The forerunner to hyperthermia is fever therapy. Coley, Issels, and others have found active fever therapy particularly effective in cancer treatment; we have experienced the same.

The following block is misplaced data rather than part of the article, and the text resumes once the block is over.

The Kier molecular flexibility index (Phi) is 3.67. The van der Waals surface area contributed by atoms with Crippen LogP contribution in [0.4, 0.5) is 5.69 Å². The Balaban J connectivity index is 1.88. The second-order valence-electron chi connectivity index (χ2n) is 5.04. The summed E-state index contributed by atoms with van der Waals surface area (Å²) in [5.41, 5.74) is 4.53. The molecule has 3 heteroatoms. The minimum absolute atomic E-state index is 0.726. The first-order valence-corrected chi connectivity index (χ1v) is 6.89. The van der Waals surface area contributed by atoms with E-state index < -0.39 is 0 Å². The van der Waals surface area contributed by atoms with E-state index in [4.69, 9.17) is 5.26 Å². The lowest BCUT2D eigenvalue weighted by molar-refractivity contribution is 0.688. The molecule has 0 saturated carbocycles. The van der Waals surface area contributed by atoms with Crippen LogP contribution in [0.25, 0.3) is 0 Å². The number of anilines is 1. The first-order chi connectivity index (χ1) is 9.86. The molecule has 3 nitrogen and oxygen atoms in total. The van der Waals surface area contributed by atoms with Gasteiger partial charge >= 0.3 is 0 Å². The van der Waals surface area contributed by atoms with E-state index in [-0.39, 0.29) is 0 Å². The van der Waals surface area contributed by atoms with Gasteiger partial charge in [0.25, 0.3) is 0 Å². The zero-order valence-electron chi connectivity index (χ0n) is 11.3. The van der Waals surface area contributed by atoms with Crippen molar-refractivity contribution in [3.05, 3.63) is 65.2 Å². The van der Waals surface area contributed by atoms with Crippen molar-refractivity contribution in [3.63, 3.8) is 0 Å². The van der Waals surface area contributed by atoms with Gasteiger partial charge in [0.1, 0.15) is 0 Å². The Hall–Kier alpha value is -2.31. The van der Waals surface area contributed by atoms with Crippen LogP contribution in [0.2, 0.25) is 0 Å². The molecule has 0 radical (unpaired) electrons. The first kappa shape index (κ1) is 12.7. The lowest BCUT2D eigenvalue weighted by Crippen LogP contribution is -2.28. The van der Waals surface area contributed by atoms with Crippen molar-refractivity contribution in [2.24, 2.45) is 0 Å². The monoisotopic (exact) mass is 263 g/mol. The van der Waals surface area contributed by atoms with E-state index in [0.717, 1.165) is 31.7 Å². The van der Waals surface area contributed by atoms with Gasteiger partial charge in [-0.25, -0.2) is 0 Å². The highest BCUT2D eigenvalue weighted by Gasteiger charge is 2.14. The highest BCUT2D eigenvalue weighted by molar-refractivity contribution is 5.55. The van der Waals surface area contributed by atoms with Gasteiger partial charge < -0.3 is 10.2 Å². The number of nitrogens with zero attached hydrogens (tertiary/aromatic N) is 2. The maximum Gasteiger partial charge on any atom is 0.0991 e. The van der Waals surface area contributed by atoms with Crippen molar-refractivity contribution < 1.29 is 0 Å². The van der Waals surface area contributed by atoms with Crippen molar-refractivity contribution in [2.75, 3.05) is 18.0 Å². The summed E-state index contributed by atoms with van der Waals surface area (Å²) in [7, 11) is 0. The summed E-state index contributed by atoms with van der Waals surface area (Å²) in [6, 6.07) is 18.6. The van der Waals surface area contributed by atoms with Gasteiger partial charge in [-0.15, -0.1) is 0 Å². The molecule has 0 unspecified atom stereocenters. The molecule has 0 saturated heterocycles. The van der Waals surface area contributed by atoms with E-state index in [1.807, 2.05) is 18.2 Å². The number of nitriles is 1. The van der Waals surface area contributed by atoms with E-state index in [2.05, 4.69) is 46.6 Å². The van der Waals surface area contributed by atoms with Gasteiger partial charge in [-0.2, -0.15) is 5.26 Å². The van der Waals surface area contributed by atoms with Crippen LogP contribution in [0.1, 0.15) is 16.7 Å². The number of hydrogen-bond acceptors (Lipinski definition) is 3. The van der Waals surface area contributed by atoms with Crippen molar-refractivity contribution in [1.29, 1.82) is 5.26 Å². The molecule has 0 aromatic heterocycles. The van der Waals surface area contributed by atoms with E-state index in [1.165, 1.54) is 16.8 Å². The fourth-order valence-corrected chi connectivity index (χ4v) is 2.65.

It breaks through reaction blockades, speeds up the elimination of toxins from the body, and especially, stimulates the immune system in general. Unlike passive hyperthermia where the body or the tumor is heated from the outside by appropriate devices, active fever therapy induces a fever up to and above 40°C by intravenous administration of bacterial lipopolysaccharides. The sole purpose of active fever therapy is not so much a matter of killing tumor cells. To achieve this, temperatures of around 43°C (109.4 Fahrenheit) would have to be generated in the cancerous tissue which, of course, is humanly unfeasible. However, the advantage of active fever therapy comes from the changes in the cell that makes supplemental therapies much more effective.